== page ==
Have you ever heard the phrase “moderation in all things?” I use it all the time without really thinking about it. And so I recently became interested in knowing where it originated. A quick online search showed the phrase probably originates from the Greek poet Hesiod (750-650 BC) who wrote, “observe due measure; moderation...
Question: Pastor Smith made a statement that “God only forgives the sins that we confess.” My question is in regard to the inference that the sins we do not confess are unforgiven. The problem I see is that we are all in trouble because no one can remember all of their sins to confess.
Answer: This really is a good question! And the original quote is from Dr. Alan Redpath: “God has not promised to forgive one sin that you are not willing to forsake.” And you’re absolutely correct: If we had to confess every single sin in order to be forgiven, that would be an unbearable burden!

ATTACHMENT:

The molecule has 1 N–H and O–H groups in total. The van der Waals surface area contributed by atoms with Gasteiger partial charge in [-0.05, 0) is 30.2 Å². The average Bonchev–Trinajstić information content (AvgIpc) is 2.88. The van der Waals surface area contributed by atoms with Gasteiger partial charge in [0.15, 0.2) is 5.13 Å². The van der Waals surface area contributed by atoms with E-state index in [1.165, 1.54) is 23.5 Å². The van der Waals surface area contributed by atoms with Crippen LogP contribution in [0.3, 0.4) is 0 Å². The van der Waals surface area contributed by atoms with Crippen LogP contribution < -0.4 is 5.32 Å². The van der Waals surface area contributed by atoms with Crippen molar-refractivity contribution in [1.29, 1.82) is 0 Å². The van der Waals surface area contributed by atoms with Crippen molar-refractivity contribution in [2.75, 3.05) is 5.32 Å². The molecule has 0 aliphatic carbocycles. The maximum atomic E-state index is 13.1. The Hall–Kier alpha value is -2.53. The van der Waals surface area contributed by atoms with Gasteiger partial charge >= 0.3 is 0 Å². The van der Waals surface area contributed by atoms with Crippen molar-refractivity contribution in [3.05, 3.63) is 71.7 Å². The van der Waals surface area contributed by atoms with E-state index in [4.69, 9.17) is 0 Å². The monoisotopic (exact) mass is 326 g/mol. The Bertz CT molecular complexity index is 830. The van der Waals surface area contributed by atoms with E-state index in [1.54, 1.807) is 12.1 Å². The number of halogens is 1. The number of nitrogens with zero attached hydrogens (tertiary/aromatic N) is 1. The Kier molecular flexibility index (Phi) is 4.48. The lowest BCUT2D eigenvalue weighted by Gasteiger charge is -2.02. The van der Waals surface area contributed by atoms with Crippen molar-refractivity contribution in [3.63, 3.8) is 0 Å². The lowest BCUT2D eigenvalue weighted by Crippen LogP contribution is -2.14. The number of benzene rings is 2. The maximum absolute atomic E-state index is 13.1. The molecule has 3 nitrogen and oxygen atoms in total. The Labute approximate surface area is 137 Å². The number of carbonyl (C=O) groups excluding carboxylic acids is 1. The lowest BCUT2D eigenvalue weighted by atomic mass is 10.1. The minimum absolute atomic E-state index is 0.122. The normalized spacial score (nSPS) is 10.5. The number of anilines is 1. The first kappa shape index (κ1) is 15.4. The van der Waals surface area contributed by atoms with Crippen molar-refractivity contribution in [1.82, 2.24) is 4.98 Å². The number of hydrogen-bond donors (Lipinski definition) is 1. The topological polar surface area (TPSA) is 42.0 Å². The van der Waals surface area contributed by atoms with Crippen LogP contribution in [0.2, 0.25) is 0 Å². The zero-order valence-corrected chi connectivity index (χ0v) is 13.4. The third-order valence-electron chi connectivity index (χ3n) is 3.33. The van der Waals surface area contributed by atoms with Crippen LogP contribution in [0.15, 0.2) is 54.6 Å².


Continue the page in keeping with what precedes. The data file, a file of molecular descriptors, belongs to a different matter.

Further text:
The key words in the Redpath quote are “not willing.” The question is not, “Have you really confessed all your sins?” The question is, “Are you holding onto a sin, and refusing to turn from it?” These are two very different things.
The first is an issue of remembering all your sins; the second is the issue of a willful refusal to turn from sin. Pastor Colin (and Redpath) was, in fact, saying that God has not promised to forgive our willful refusal to turn from sin.
This is an important distinction because our forgiveness does not depend in any way on our performance in the Christian life. Our forgiveness depends entirely on the finished work of Christ in his perfect life and atoning death on the cross. The question that is being raised here with the Redpath quote is, “Do you have an authentic Christian life? Is the Spirit of God at work in your life?” The authentic Christian willingly turns from sin.
I pray that this explanation would be clarifying and helpful, leading you to find rest in the finished work of Christ.